Federal Student Loan Forgiveness Scams

(From the Financial Literacy Blog) – On August 24, President Biden made an important announcement regarding federal student loan forgiveness. The President revealed his long-awaited plan to provide targeted student loan debt relief to low- and middle-income borrowers. The student loan repayment pause has been extended for a final time through December 31, 2022. To smooth the transition back to repayment and help borrowers at highest risk of delinquencies or default once payments resume, the U.S. Department of Education will provide up to $20,000 in student loan forgiveness. While this is great news for borrowers, it’s also a great opportunity for fraudsters and scammers to capitalize on the announcement. For those too eager to have their student debt forgiven, they may inadvertently fall victim to scams. Here are five red flags to watch out for:

You’re Charged a Fee

President Biden’s new student loan forgiveness plan is not fee-based. The debt relief will be automatically applied to eligible borrowers’ federal student loan balances. For borrowers making less than $125,000 per year individually or $250,000 per household, they will have $10,000 forgiven. If the borrower ever received a Pell Grant, they would be eligible for up to $20,000 in forgiveness.

Along with Biden’s one-time blanket forgiveness plan, other legitimate forgiveness programs are not fee-based. Instead, they’re often based on employment or other factors. For example, borrowers employed by a government or not-for-profit organization may be eligible for forgiveness after making 120 qualifying monthly payments. Student loans can also be discharged in the event of total and permanent disability, a school closure, and other rare circumstances. It’s also illegal for a debt relief service provider to request money before the service is carried out, even if they’re simply looking to help you consolidate or refinance your student loans. If a company requests a fee in advance, they’re fraudulent.

You Feel Pressured

Scam artists know that the longer you take to make a decision, the more time you have to research whether or not their services are legitimate. Fraudsters will try to rush you into offering up your credit card number or personal information before it’s “too late.” Promoting urgency or instilling the fear of missing out on a great offer is an immediate red flag. Instead, hang up the phone, close out your email—whatever it may be. Next, do your due diligence and research before pursuing any offers. Never commit to anything while feeling pressured and without adequately researching your options.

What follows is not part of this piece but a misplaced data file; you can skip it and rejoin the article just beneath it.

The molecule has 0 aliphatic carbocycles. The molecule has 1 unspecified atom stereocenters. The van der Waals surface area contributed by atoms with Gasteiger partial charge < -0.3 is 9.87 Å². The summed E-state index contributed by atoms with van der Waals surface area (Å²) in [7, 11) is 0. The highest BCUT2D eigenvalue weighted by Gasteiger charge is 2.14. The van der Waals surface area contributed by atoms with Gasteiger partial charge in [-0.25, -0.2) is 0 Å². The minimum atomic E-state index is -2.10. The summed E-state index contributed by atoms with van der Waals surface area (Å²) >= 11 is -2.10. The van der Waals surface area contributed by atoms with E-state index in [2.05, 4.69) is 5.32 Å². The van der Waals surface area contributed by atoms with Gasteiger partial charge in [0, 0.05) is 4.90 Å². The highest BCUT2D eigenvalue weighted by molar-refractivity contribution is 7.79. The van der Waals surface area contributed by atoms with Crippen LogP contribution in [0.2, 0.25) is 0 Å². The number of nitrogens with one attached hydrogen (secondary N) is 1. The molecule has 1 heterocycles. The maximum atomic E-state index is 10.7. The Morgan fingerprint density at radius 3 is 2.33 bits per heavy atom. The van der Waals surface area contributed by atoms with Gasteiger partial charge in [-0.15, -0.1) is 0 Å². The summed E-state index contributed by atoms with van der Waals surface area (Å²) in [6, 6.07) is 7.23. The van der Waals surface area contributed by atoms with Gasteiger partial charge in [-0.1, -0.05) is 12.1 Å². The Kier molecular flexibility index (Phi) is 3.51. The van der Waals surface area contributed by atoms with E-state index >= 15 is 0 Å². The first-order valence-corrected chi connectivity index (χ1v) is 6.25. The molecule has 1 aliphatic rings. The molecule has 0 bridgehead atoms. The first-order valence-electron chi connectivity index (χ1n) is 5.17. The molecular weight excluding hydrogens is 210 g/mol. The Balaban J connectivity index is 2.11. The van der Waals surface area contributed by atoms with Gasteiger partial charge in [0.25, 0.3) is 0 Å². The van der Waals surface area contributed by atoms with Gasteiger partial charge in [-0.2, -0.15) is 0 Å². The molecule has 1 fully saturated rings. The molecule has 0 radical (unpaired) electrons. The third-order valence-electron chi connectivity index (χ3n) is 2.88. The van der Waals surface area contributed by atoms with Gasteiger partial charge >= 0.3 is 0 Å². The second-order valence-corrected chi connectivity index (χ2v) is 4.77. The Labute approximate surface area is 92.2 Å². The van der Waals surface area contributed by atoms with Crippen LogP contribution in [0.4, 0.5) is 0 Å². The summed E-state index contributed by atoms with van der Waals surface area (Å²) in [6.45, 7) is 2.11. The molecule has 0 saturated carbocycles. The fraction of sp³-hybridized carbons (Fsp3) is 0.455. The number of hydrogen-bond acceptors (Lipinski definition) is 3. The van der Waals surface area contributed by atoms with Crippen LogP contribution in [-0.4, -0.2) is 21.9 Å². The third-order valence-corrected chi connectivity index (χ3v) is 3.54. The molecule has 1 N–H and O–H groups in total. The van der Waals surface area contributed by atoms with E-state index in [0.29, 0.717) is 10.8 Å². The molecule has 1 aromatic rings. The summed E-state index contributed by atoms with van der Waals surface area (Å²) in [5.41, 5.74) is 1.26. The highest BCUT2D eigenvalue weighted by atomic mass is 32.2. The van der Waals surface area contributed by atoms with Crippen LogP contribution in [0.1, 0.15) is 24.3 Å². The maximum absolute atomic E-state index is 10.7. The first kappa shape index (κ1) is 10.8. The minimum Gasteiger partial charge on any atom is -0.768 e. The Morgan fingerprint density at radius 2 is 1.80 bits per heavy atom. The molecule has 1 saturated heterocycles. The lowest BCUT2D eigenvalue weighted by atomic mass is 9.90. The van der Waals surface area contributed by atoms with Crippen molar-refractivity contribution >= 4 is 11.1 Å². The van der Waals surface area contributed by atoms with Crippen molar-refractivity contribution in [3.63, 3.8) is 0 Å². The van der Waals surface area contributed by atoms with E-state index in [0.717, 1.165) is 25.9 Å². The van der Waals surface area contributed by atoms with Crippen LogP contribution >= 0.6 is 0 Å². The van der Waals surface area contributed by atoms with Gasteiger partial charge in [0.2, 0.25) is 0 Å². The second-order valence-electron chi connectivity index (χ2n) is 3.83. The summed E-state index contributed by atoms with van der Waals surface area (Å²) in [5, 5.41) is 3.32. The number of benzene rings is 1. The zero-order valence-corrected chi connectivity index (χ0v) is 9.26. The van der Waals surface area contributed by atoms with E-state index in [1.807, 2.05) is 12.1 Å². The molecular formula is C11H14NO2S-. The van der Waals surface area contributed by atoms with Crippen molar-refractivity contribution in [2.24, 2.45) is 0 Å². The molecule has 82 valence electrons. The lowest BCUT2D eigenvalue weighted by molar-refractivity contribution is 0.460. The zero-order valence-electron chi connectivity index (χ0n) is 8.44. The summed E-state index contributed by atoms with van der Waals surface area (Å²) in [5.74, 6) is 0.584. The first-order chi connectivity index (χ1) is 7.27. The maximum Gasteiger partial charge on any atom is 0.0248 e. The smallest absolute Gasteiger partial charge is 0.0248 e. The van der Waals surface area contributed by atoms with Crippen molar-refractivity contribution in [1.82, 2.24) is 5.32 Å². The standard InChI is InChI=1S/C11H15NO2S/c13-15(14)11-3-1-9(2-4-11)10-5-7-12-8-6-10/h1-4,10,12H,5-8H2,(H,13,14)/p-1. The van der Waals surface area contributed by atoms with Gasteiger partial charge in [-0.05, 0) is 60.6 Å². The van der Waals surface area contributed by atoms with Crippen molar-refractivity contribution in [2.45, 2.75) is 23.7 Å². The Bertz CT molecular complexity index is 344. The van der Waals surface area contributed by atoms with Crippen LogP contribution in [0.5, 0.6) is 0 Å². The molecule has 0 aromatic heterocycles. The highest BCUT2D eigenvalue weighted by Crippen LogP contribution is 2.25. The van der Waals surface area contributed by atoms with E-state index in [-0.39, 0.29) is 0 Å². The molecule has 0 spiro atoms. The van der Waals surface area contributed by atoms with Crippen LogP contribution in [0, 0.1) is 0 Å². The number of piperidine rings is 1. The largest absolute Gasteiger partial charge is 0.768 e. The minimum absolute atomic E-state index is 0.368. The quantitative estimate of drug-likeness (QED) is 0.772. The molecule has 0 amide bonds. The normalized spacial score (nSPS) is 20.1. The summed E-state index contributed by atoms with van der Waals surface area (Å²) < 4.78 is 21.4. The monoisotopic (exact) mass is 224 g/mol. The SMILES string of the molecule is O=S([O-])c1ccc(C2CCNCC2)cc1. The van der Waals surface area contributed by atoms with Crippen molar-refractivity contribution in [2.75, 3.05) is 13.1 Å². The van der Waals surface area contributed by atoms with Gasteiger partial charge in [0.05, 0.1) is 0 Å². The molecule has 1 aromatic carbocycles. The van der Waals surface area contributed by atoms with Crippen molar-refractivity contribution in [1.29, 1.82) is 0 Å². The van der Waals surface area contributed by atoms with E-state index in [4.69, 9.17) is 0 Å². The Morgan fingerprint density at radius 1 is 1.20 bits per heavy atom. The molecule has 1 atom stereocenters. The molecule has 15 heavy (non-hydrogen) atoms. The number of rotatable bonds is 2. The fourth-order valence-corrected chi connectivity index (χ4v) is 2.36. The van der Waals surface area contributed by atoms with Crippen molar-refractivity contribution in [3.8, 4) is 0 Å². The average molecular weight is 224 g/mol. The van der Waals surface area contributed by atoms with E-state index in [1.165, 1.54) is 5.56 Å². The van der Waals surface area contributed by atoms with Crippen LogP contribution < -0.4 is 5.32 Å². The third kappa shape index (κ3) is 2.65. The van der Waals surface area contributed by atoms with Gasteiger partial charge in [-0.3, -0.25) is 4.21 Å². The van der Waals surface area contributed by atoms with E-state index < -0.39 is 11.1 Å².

They Can’t Confirm Their Government Affiliation

Many companies use government logos and language in order to look like legitimate government resources. If contacted, look at the web address and see if it ends in “.gov” or not. If it doesn’t, the company is likely fraudulent. Further, keep an eye out for spelling or grammar mistakes, and plug any phone number listed into a search engine to see if it belongs to a legitimate government office or to a scammer. Legitimate government affiliates are also required by law to share general information with you, such as the amount you owe and the name of your lender or service provider. If they can’t, that’s another red flag—making it likely they’re phishing for personal information or payment.

They Request Your Personal Information

The U.S. Department of Education, student loan service providers, or government-contracted agencies will not reach out and ask you to provide personal information, such as your Social Security Number, account number, date of birth, or your FSA ID number and password. If the entity requesting that information reached out to you, they would already have this information. Scammers can use this information to steal your identity. If you’re unsure if the organization is legitimate, do not interact with them until you’ve called your student loan service provider directly using the information on the servicer’s official website. They’ll be able to confirm whether they truly reached out to you or not.

It Sounds Too Good To Be True

As the popular saying goes, “If it sounds too good to be true, it probably is.” As of now, $10,000 is what borrowers are eligible to have forgiven through Biden’s new plan––up to $20,000 if they were a Pell Grant Recipient. If you’re contacted with claims of forgiveness beyond those amounts, it’s likely a scam. Don’t let your emotions get the best of you. Student loan forgiveness is rare, and it is certainly not happening without prior notice and planning.  If you’re eligible for a form of forgiveness, you should be following the steps on the Federal Student Aid website.

If you’ve fallen victim to a student loan forgiveness scam, contact your credit union or credit card company immediately. They may be able to reverse the charges or put a freeze on your account. Next, go to the FSA website and change your FSA ID. Place a freeze on your credit report to ensure the scammers can’t open new lines of credit union in your name. You can also file a report with the Federal Trade Commission and notify the Consumer Protection Bureau, which will help others avoid becoming a victim.

If you have questions about budgeting for any student loan payments that remain after the one-time blanket forgiveness, contact your local credit union.

For more information on President Biden’s student loan relief, visit the White House website.

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